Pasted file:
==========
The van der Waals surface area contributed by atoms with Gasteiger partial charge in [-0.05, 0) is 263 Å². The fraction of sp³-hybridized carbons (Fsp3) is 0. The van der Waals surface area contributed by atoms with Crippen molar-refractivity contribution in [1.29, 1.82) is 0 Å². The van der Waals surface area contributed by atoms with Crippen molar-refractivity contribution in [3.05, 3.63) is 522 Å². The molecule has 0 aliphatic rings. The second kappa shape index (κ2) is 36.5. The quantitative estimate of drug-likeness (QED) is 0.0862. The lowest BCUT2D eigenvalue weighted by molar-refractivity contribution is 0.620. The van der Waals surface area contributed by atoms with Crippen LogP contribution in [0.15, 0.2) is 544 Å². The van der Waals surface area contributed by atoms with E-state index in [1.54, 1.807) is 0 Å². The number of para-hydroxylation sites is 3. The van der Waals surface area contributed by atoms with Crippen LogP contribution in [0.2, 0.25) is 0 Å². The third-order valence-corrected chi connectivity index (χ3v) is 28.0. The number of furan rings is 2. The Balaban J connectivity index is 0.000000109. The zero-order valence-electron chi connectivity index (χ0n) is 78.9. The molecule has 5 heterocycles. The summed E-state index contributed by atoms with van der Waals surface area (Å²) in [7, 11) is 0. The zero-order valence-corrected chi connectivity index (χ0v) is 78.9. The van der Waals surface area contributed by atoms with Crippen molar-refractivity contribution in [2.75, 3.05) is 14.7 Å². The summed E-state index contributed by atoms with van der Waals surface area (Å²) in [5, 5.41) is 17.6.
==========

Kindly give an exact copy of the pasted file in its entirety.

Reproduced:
The van der Waals surface area contributed by atoms with Gasteiger partial charge in [-0.05, 0) is 263 Å². The fraction of sp³-hybridized carbons (Fsp3) is 0. The van der Waals surface area contributed by atoms with Crippen molar-refractivity contribution in [1.29, 1.82) is 0 Å². The van der Waals surface area contributed by atoms with Crippen molar-refractivity contribution in [3.05, 3.63) is 522 Å². The molecule has 0 aliphatic rings. The second kappa shape index (κ2) is 36.5. The quantitative estimate of drug-likeness (QED) is 0.0862. The lowest BCUT2D eigenvalue weighted by molar-refractivity contribution is 0.620. The van der Waals surface area contributed by atoms with Crippen LogP contribution in [0.15, 0.2) is 544 Å². The van der Waals surface area contributed by atoms with E-state index in [1.54, 1.807) is 0 Å². The number of para-hydroxylation sites is 3. The van der Waals surface area contributed by atoms with Crippen LogP contribution in [0.2, 0.25) is 0 Å². The third-order valence-corrected chi connectivity index (χ3v) is 28.0. The number of furan rings is 2. The Balaban J connectivity index is 0.000000109. The zero-order valence-electron chi connectivity index (χ0n) is 78.9. The molecule has 5 heterocycles. The summed E-state index contributed by atoms with van der Waals surface area (Å²) in [7, 11) is 0. The zero-order valence-corrected chi connectivity index (χ0v) is 78.9. The van der Waals surface area contributed by atoms with Crippen molar-refractivity contribution in [2.75, 3.05) is 14.7 Å². The summed E-state index contributed by atoms with van der Waals surface area (Å²) in [5, 5.41) is 17.6.